September 14, 2012 at 11:58 AM
“Santa Fe's newest museum opens to the public…”
By Tom Maguire
Tom Maguire is a musician, arts supporter and a guy who travels the Southwest in a 13’ Scamp trailer, because he couldn’t figure out how the tent poles went together.
Celebrating the creative powers of North American indigenous women, this new museum, named for the painter who opened the door for Native women artists, is dedicated to the painters, potters, sculptors, weavers, actresses, dancers, writers, singers, poets, film makers and others, whose voices have achieved a volume deserving a museum of their own.
Artist Margarete Bagshaw, Velarde's granddaughter and a founding force behind the new museum, had this to say about the influence of Native women artists: "Pablita Velarde, Maria Martinez, Margaret Tafoya - across North America, Native women artists have had a profound impact on preserving traditional arts and opening avenues for contemporary artists. Many of these women never received the recognition they deserved. This museum celebrates them and the women who followed their paths to earn a spotlight."
Located in the former administrative offices of the Cathedral Basilica of St. Francis at 213 Cathedral Place (a short walk from the St. Francis rectory where Pablita Velarde married Herbert O. Hardin in 1942), the privately funded museum will open with “The Studio of Pablita Velarde”, a recreation of the Albuquerque home studio where Velarde created her famous earth-pigment and casein paintings. "We're starting with a small and humble exhibit because that is the way Pablita Velarde started out," Bagshaw said.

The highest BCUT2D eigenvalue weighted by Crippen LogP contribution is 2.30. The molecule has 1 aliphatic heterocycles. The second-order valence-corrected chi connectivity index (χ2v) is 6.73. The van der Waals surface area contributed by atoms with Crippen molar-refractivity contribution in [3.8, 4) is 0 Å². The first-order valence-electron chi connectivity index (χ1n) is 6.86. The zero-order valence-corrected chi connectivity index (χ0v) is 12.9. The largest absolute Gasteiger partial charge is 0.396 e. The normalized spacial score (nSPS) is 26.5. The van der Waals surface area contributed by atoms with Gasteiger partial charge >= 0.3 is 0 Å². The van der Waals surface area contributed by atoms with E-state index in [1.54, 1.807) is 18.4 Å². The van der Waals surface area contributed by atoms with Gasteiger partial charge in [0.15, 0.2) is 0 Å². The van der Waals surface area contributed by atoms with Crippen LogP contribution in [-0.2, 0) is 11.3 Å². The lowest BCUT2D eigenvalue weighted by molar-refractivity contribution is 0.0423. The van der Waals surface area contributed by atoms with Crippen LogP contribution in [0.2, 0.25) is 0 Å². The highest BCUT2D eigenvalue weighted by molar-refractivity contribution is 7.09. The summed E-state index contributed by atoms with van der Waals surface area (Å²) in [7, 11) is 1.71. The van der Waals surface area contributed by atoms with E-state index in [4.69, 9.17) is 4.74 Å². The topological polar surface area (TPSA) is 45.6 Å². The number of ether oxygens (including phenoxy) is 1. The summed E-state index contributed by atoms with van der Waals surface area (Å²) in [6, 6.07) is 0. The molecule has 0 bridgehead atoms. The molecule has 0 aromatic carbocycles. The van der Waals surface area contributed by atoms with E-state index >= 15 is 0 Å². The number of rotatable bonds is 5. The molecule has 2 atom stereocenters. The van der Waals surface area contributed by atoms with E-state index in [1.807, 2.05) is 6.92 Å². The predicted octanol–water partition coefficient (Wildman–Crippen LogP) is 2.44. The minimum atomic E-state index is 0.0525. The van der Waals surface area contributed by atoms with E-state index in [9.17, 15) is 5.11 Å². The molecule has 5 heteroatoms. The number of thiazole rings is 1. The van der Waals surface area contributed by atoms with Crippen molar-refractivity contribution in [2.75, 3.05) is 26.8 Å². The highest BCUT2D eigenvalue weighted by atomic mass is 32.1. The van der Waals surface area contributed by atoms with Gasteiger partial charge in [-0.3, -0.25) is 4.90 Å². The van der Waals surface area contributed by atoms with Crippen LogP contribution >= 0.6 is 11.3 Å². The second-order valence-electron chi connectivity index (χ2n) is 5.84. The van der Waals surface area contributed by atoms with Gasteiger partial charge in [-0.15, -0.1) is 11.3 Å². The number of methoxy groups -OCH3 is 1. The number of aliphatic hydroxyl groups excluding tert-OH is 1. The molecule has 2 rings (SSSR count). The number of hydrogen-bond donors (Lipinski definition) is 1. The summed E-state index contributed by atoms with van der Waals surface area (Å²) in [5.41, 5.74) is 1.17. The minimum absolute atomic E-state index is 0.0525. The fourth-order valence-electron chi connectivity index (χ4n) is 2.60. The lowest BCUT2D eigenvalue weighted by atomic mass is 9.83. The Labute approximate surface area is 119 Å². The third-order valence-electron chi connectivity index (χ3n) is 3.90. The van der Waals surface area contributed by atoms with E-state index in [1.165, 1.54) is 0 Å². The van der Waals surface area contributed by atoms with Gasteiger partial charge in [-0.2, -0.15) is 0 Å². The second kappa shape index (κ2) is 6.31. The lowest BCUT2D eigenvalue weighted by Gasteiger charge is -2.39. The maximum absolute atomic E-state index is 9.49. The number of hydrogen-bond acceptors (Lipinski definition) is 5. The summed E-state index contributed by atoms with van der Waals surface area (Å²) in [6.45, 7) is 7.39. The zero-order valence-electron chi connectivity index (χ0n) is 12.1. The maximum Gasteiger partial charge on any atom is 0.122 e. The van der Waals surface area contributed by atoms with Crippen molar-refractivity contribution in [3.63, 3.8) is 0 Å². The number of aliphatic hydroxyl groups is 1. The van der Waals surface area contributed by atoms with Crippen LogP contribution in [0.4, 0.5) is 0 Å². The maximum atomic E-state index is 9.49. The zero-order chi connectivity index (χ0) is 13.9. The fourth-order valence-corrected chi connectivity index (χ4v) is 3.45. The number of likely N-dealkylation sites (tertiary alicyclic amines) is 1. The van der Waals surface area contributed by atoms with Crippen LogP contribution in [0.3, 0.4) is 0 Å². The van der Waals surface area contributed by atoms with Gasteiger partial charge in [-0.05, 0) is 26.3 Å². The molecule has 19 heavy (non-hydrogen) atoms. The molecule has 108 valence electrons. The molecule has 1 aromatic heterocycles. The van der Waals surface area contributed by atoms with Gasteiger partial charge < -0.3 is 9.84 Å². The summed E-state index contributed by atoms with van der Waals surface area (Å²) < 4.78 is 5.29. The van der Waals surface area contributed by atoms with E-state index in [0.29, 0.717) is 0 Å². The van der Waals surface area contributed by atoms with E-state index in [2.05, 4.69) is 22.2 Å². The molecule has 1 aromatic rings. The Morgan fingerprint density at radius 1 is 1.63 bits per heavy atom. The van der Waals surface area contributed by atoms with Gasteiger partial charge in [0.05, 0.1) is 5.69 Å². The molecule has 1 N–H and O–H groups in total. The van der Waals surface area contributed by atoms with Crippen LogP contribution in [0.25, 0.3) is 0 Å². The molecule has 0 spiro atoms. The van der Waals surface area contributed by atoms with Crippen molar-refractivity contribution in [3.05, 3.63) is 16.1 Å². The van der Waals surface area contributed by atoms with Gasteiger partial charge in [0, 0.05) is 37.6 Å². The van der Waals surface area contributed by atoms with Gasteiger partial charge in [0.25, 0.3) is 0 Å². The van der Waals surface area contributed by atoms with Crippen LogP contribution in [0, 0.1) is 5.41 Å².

The Pablita Velarde Museum of Indian Women in the Arts will open on Thursday, Sept. 20, from 5:-8 p.m. with an opening reception and will, initially, be open Friday through Sunday, 10 a.m. to 4 p.m., with admission free as it grows its collections and develops more events. For the latest information, call 505-988-8900 or log onto www.pvmiwa.org.
Velarde was ostracized by the leaders of her Santa Clara Pueblo for pursuing a full-time career as a painter at a time when women were expected to be potters, usually selling their work at local trading posts, art fairs and roadside stands. By contrast, Velarde exhibited her work throughout the United States. From her early training as the first female student of Dorothy Dunn's "Studio style" at the Santa Fe Indian School through her evolution into a defiantly independent voice, Velarde won more awards than any other Native painter, male or female, including the Palms Académiques from the government of France, yet she consistently saw her work sell for less than male artists who had fewer accomplishments.
Bagshaw, whose mother was award-winning artist Helen Hardin, conceived the idea for the museum a year ago with her husband, Dan McGuinness. The couple operates Golden Dawn Gallery just off the Santa Fe Plaza, where they carry the work of Velarde, Hardin and Bagshaw. So far they have raised more than $100,000 in cash and commitments from donors inside and outside of New Mexico and aim to eventually raise enough to move the museum to a larger Santa Fe building that can host not only exhibitions but also a classroom, media room, library, open studios and resident-artist program.
The museum will also include the Roxanne Swentzell Sculpture Garden, showcasing this award-winning Santa Clara sculptor and other artists. A museum store will sell original work, books, CDs, and DVDs by and about Native women.